Posted by: dennis5 | September 9, 2009 11:52 AM | Report abuse

Re: "Um, you pick and choose which 'science' to report... ?"

Well, yeah. If you look back at what he actually said, the criterion was whether "children who didn't fit the research were still OK." In other words, if the research showed that doing something one way rather than another did NOT make a clear, positive difference to the children, they didn't include it. That's not a matter of being a parenting expert, or a parent; it's all about evaluating what you read from the standpoint of "Is it good science?"

I'm with dennis5: Being a parent does not make one a parenting expert. Someone who's read, compared, and evaluated the research is far more of an "expert" -- and these guys definitely did that.

Posted by: PLozar | September 9, 2009 12:38 PM | Report abuse

I haven't read the original article, but just based on the this follow-up post, I wanted to respond to the statement that there are few evidence-based parenting books. In the field of psychology, there are several experts that have described methods with considerable research backing, most based on the same basic principles. McMahon & Forehand (Helping the noncompliant child); Developers of the SOS Program for Parents and Alan Kazdin at Yale.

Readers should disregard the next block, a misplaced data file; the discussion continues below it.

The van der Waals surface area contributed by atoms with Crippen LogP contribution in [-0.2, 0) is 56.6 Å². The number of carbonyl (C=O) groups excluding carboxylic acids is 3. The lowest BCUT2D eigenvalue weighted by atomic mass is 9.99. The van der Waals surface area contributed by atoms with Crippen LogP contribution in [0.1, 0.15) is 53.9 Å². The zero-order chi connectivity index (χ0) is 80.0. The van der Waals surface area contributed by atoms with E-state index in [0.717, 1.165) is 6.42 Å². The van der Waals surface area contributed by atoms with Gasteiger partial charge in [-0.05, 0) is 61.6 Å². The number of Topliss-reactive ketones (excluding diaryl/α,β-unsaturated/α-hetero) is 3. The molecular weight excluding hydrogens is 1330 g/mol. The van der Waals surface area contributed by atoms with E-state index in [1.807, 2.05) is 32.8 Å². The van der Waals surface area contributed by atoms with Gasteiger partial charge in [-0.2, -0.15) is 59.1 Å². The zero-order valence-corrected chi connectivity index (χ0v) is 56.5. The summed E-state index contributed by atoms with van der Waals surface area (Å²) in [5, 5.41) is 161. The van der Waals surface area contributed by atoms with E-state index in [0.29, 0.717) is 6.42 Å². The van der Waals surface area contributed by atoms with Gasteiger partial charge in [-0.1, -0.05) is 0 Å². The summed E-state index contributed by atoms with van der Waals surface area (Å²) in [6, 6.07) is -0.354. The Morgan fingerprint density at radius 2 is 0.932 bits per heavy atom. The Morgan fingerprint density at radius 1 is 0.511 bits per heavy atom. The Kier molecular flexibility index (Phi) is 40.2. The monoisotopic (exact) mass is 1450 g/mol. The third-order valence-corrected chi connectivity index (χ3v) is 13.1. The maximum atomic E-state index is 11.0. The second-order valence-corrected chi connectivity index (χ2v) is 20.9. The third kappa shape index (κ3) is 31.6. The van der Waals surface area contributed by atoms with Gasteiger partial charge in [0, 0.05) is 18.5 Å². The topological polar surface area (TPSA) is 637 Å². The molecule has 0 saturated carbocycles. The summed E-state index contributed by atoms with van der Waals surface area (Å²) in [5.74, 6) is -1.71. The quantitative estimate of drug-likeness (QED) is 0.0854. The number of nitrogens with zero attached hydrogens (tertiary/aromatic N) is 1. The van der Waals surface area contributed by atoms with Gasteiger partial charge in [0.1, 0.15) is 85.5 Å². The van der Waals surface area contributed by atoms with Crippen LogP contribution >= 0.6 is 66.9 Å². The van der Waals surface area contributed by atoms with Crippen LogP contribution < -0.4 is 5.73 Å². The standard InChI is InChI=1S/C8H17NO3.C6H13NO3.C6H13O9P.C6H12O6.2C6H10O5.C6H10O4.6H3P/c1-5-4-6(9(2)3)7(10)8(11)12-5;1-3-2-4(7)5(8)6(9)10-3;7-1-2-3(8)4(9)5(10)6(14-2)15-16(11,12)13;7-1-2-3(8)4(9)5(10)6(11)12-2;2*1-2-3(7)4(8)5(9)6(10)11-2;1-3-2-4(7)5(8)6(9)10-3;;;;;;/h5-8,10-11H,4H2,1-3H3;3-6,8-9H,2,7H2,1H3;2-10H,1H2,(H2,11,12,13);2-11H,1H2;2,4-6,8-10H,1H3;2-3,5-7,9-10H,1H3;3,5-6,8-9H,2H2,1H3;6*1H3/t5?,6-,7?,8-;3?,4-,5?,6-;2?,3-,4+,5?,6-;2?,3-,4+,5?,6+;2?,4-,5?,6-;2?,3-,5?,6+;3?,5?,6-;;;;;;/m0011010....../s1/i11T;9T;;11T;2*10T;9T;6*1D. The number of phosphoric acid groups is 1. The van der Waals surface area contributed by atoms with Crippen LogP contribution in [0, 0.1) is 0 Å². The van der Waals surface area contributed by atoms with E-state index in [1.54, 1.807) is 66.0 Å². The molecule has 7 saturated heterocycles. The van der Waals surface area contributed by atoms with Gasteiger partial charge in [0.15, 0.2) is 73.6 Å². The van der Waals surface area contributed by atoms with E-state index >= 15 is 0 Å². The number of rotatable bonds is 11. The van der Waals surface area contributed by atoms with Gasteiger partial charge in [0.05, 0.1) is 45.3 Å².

Posted by: k1omal | September 9, 2009 1:01 PM | Report abuse

I was intrigued enough by last week's mention of the book to get it last week. (Head to Costco if you want a good deal!) I'll reserve judgement totally on the book until I've finished reading it, but I am really enjoying it so far, and the writing is excellent. I've read some of Alan Kazdin's work and I have put it into practice myself, both professionally and personally, as a parent myself. Parenting advice based on scientific research that challenges some of the 'conventional wisdom' can be intimidating to many. But in the interest of being a better parent, I think it's worthwhile to be open to reading differnt viewpoints and scientific-based research.

Posted by: HuckleberryFriend | September 9, 2009 1:23 PM | Report abuse

"There were a lot of times we saw things were fascinating, but it was clear that there were a lot of situations where children who didn't fit the research were still OK, so we tried to avoid writing about that."

What does that statement imply about what they DID write?

If kids who didn't fit the research were still okay, we didn't write about it.

Take the logical contrapositive:

If we wrote about it, then kids who didn't fit the research were NOT okay.

So they wrote about stuff where you MUST do it this way or your kid winds up warped and messed up.

Huh?

Posted by: ArmyBrat1 | September 9, 2009 1:25 PM | Report abuse

(Head to Costco if you want a good deal!)

Posted by: HuckleberryFriend | September 9, 2009 1:23 PM | Report abuse